Have you ever flicked through a book …I did just that and as I did my fingers …somehow opened at page 184 and looking down I saw my name … I could not believe it …my name ….right there in a Labour History book …What was this all about? Then I saw that it was a paper ….submitted by Malcolm Saunders, it was headed ‘Research note – A note on the Files of ‘The Movement’ in South Australia’.
As a historian, Saunders in his note on The Movement talks of the period 1946 to 1953 and I get a mention regarding attending Todd Building in Victoria Square -and seeing on the wall of the room a large map of Greater Adelaide where red pins in the map indicated the location of every known Communist at that time.
It is a paper that bemoans the lack of paper evidence and the loss of written records, so sought by historians.
Photo 1 – The Todd building on the corner of Wakefield Street & Victoria Square next to the unfinished cathedral of St Francis Xavier. I was detained or interviewed in a small room between ground and first floor on the left side of the building (somewhere below the chimney location) – in earlier times we would meet in the office (centre of picture) on the ground floor below the Viceroy Tea Ad.
Photo 2 – The old Trades Hall in Grote Street, City
Once we received our instructions in Todd Building we would walk across the square and move into Trades Hall. The facade of the building should never have been destroyed.
So this photo in Victoria Square – Wakefield street is the central base of my story to you tonight – all part of ALP History – all part of Labour History.
After the Second World War – the western world was unable to relax – Joseph Stalin had effective control much of Central Europe – communist had taken control of China – there were the stirrings that led to war in Korea. At the same time the United State produced a man called Senator Joseph McCarthy – he was dominating the airwaves of Americans …Communism was becoming along with the possibility of Atomic Warfare – our greatest threat.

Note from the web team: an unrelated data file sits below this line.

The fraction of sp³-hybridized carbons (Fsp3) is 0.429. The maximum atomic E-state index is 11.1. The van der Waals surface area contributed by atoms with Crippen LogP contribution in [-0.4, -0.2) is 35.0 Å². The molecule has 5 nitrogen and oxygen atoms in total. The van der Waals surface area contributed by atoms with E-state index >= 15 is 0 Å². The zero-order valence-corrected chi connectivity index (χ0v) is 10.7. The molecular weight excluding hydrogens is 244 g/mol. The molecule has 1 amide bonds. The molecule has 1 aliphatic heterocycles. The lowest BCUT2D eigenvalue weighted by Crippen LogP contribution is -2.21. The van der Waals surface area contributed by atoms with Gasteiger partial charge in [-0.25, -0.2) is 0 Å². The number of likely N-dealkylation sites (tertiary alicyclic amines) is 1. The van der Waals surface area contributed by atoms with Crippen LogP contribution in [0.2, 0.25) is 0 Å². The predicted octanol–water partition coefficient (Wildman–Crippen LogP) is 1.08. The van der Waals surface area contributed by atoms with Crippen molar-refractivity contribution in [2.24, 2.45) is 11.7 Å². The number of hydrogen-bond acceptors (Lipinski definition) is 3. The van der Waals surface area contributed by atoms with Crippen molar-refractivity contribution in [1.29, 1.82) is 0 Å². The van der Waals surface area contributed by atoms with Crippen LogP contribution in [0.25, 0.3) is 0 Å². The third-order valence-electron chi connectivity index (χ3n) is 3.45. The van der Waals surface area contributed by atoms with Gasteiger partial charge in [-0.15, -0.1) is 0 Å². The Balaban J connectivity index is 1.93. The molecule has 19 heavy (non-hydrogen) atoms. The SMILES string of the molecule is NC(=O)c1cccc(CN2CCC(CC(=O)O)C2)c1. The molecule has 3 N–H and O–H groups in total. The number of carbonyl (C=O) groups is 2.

Senator Joseph McCarthy
- The Communist Party of Australia was founded in 1920 – it was a merger of two groups and joined the Communist International – was small in the beginning but within 25 years by 1945 – 1949 the organisation – through its influence within the Trade Union Movement came very close indeed to challenging the Labor Government of Australia.
- Communist control was an abstract term – but it was an effective tool – as it became a reality if within a Union body a Communist held one or more full time positions on the Executive, had other Communists on the Committee and had sufficient ‘fellow travellers’ – prepared to join with them to implement Communist general policy – effective policy control.
- A control group that went along with the Communist Executive and was unlikely to oppose the Communist line….support Peace Committees and the like.
- Communist Party General Secretary Lance Sharkey believed in the use of strikes to inflict economic damage in line with Lenin’s view that ‘Without the Trade Unions – revolution is impossible’.
- The development of Shop Committees and Factory Councils was led by Sharkey and they became effective agencies of Communist Policy amongst the ‘Grass Roots’.
- The 1945 ACTU Congress was a great victory for the Communist Party – Fellow Travellers and Communists had a majority of 90 delegates. The Communists moved quickly to take even greater control with constitutional amendments designed to bind ACTU decisions on local Trades and Labour Councils – this was partially successful.
Yes we were living in the cold war but after doing a wonderful job in getting us through a world war with Prime Minister John Curtin, our then Prime Minister, Ben Chifley had another war to wage – saving Australia from itself being taken over by the Communist Party.
So concerned was Prime Minister Chifley about the gaining influence of the Communist Party that he apparently made contact with senior leaders of the Catholic Hierarchy – and it was Chifley himself who sought the assistance of the Catholic Church to curtail this threat to the Party and to the Nation.
At this point – some background information and then I want to introduce you to 3 people who played a very important part in this period of history – 2 of these – you will know well the – other was a bit of a mystery man.